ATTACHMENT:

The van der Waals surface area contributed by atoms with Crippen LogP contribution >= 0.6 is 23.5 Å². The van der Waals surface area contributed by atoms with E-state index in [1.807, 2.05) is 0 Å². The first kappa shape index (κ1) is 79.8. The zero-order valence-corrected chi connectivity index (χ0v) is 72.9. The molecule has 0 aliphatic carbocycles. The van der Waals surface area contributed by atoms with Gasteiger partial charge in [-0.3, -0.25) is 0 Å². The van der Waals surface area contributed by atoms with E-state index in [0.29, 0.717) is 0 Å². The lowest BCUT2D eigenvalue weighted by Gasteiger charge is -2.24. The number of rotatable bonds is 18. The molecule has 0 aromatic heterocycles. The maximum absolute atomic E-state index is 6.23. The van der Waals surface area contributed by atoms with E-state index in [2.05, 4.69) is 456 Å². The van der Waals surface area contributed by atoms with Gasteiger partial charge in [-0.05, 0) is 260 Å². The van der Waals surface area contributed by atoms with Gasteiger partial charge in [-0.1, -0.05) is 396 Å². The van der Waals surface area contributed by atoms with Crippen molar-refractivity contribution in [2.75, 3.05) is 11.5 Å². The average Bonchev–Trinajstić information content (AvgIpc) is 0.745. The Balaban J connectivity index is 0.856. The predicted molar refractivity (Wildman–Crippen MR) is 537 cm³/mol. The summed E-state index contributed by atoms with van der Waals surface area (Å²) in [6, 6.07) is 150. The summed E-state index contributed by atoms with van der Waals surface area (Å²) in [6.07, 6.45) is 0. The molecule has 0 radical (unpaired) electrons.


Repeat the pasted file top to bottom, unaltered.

The van der Waals surface area contributed by atoms with Crippen LogP contribution >= 0.6 is 23.5 Å². The van der Waals surface area contributed by atoms with E-state index in [1.807, 2.05) is 0 Å². The first kappa shape index (κ1) is 79.8. The zero-order valence-corrected chi connectivity index (χ0v) is 72.9. The molecule has 0 aliphatic carbocycles. The van der Waals surface area contributed by atoms with Gasteiger partial charge in [-0.3, -0.25) is 0 Å². The van der Waals surface area contributed by atoms with E-state index in [0.29, 0.717) is 0 Å². The lowest BCUT2D eigenvalue weighted by Gasteiger charge is -2.24. The number of rotatable bonds is 18. The molecule has 0 aromatic heterocycles. The maximum absolute atomic E-state index is 6.23. The van der Waals surface area contributed by atoms with E-state index in [2.05, 4.69) is 456 Å². The van der Waals surface area contributed by atoms with Gasteiger partial charge in [-0.05, 0) is 260 Å². The van der Waals surface area contributed by atoms with Gasteiger partial charge in [-0.1, -0.05) is 396 Å². The van der Waals surface area contributed by atoms with Crippen molar-refractivity contribution in [2.75, 3.05) is 11.5 Å². The average Bonchev–Trinajstić information content (AvgIpc) is 0.745. The Balaban J connectivity index is 0.856. The predicted molar refractivity (Wildman–Crippen MR) is 537 cm³/mol. The summed E-state index contributed by atoms with van der Waals surface area (Å²) in [6, 6.07) is 150. The summed E-state index contributed by atoms with van der Waals surface area (Å²) in [6.07, 6.45) is 0. The molecule has 0 radical (unpaired) electrons.